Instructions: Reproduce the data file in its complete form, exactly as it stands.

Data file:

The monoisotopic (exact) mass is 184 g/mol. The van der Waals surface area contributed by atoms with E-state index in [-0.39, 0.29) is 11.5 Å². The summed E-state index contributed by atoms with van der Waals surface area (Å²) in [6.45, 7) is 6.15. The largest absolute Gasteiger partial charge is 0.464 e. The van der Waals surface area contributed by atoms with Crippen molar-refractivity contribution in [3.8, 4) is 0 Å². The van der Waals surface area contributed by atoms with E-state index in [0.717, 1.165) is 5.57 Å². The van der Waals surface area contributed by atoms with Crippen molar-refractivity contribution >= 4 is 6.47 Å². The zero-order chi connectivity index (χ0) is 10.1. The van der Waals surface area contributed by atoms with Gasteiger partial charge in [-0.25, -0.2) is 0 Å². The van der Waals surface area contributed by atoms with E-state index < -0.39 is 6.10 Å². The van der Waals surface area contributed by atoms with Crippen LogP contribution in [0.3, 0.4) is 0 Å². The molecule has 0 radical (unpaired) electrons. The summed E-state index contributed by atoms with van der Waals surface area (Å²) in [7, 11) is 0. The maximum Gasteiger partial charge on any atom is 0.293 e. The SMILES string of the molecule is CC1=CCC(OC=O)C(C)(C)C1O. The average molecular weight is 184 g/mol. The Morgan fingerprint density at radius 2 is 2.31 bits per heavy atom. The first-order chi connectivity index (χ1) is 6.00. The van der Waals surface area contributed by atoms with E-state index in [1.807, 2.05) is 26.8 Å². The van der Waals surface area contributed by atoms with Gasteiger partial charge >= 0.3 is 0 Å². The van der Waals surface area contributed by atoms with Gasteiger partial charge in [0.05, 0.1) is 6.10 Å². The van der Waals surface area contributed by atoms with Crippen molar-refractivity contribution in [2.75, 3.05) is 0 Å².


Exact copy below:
The monoisotopic (exact) mass is 184 g/mol. The van der Waals surface area contributed by atoms with E-state index in [-0.39, 0.29) is 11.5 Å². The summed E-state index contributed by atoms with van der Waals surface area (Å²) in [6.45, 7) is 6.15. The largest absolute Gasteiger partial charge is 0.464 e. The van der Waals surface area contributed by atoms with Crippen molar-refractivity contribution in [3.8, 4) is 0 Å². The van der Waals surface area contributed by atoms with E-state index in [0.717, 1.165) is 5.57 Å². The van der Waals surface area contributed by atoms with Crippen molar-refractivity contribution >= 4 is 6.47 Å². The zero-order chi connectivity index (χ0) is 10.1. The van der Waals surface area contributed by atoms with Gasteiger partial charge in [-0.25, -0.2) is 0 Å². The van der Waals surface area contributed by atoms with E-state index < -0.39 is 6.10 Å². The van der Waals surface area contributed by atoms with Crippen LogP contribution in [0.3, 0.4) is 0 Å². The molecule has 0 radical (unpaired) electrons. The summed E-state index contributed by atoms with van der Waals surface area (Å²) in [7, 11) is 0. The maximum Gasteiger partial charge on any atom is 0.293 e. The SMILES string of the molecule is CC1=CCC(OC=O)C(C)(C)C1O. The average molecular weight is 184 g/mol. The Morgan fingerprint density at radius 2 is 2.31 bits per heavy atom. The first-order chi connectivity index (χ1) is 6.00. The van der Waals surface area contributed by atoms with E-state index in [1.807, 2.05) is 26.8 Å². The van der Waals surface area contributed by atoms with Gasteiger partial charge >= 0.3 is 0 Å². The van der Waals surface area contributed by atoms with Gasteiger partial charge in [0.05, 0.1) is 6.10 Å². The van der Waals surface area contributed by atoms with Crippen molar-refractivity contribution in [2.75, 3.05) is 0 Å².